Differentiation Therapy – changing the way we treat cancer

Differentiation Therapy – changing the way we treat cancer
February 2018 RIDT

Through funds channelled to RIDT by the Alive Charity Foundation, GIULIA VASSALLO EMINYAN is currently researching differentiation therapy – a science that aims to change the way we treat certain cancers at the very core.  

Giulia Vassallo Eminyan

The Alive Charity Foundation and RIDT have long worked together with the aim to funnel the money raised through the former’s fundraising events into cancer research. One of the best ways to do that is by helping researchers increase their knowledge, and Giulia Vassallo Eminyan is doing just that.

For the past year, Giulia has been reading for a PhD in differentiation therapy under the supervision of Professor Pierre Schembri Wismayer, an associate professor of anatomy within the Faculty of Medicine & Surgery at the University of Malta.

With two years to go for her scholarship to end, Giulia’s PhD is already proving to be fruitful.

“My PhD looks at the use of differentiation therapy for neuroblastoma [the most common extra-cranium paediatric tumour] and glioblastoma [most aggressive form of brain cancer],” she explains. “In a nutshell, differentiation therapy is used to cause cancer cells to specialise – or ‘differentiate’ – thus, like any other specialised cells within our body, they would then age and die naturally, ceasing to reproduce and cause harm to the body.”

This kind of therapy has already been used for Acute Promyelocytic Leukaemia – and with an up-to-90 per cent success rate, the future is a bright one. Even so, it may take almost a decade to complete clinical trials.

In the first stages of her research, Giulia has mostly aimed at setting up the testing system and preparing the different techniques to be used for the main screening so as to see which chemicals affect the cell lines (a culture of cells that continues to grow indefinitely) the way she’d like them to.

“The cell lines require quite a lot of taking care of: they need to be fed, cleaned and kept happy in order to ensure that the changes happening are thanks to the chemicals being used on them and not to their environment,” she continues. “Which chemicals work is still to be seen, and they are being soured from collaborations from all over Europe, as well as natural products developed locally.”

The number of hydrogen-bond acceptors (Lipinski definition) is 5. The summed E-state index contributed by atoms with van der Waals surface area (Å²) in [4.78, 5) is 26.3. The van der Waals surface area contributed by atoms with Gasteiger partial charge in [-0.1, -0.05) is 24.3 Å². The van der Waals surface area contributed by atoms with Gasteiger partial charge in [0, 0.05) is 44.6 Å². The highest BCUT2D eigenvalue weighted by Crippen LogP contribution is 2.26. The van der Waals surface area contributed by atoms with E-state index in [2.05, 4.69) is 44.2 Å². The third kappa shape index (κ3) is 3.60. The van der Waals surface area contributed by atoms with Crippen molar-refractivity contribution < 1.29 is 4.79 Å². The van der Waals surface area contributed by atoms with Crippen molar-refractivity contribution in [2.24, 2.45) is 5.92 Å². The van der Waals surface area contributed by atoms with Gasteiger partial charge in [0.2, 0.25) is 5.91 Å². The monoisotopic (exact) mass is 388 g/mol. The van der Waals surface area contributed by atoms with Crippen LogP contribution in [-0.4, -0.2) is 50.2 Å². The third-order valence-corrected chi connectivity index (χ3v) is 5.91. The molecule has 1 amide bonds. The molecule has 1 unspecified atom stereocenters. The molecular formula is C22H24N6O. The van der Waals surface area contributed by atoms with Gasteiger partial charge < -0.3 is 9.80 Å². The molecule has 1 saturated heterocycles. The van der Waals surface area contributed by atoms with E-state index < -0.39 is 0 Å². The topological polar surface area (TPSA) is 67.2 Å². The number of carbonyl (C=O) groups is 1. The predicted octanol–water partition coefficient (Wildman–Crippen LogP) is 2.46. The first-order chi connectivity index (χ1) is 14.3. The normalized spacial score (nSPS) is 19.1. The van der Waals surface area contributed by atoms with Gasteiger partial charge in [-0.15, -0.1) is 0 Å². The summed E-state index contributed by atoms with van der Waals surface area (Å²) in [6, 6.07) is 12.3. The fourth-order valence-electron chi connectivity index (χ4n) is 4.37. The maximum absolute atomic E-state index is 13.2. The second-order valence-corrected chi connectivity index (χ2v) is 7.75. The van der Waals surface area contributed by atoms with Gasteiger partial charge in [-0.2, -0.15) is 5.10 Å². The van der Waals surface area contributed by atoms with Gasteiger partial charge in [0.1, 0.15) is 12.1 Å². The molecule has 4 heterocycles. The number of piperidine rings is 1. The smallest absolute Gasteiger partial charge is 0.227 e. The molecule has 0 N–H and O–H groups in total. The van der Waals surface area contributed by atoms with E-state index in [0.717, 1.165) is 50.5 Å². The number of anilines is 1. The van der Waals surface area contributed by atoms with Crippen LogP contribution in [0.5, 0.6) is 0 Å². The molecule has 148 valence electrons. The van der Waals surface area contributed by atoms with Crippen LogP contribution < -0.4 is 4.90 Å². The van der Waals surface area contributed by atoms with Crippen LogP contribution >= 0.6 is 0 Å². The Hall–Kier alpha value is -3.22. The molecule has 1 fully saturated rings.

In the future, and once the testing process is complete, the study would move to actual samples provided by patients before heading to clinical trials. That, of course, requires the researchers to be as sure as possible of their discovery. Having said that, they’re already very hopeful and confident, and it is this promise that inspired Alive to provide the funding for this PhD, which covers Giulia’s studying, as well as the money needed to buy consumables like the cell-lines and chemicals.

More importantly, however, it helps promote Maltese talent and gives patients of neuroblastoma and glioblastoma hope.

“I am so grateful to have been given this opportunity to further my research in an area which interests me so much. I think we often think that Maltese researchers can’t possibly make that big a difference in the fight against cancer, but with the right resources and enough funding there is no reason why we can’t.

“All I hope for is that the research proves successful, because it’s incredibly sad to think what people who have been affected by these diseases are going through each day,” she concludes.

Spending over 40 hours a week in the lab or at the library, Giulia is certainly working hard on her PhD… But the biggest thank you goes to you, for helping the Alive Charity Foundation fund it through your donations!

Help us fund more projects like this, as well as research in all the faculties, by donating to RIDT. Click here  for more information on how to donate, or here for more information about the Alive Charity Foundation.


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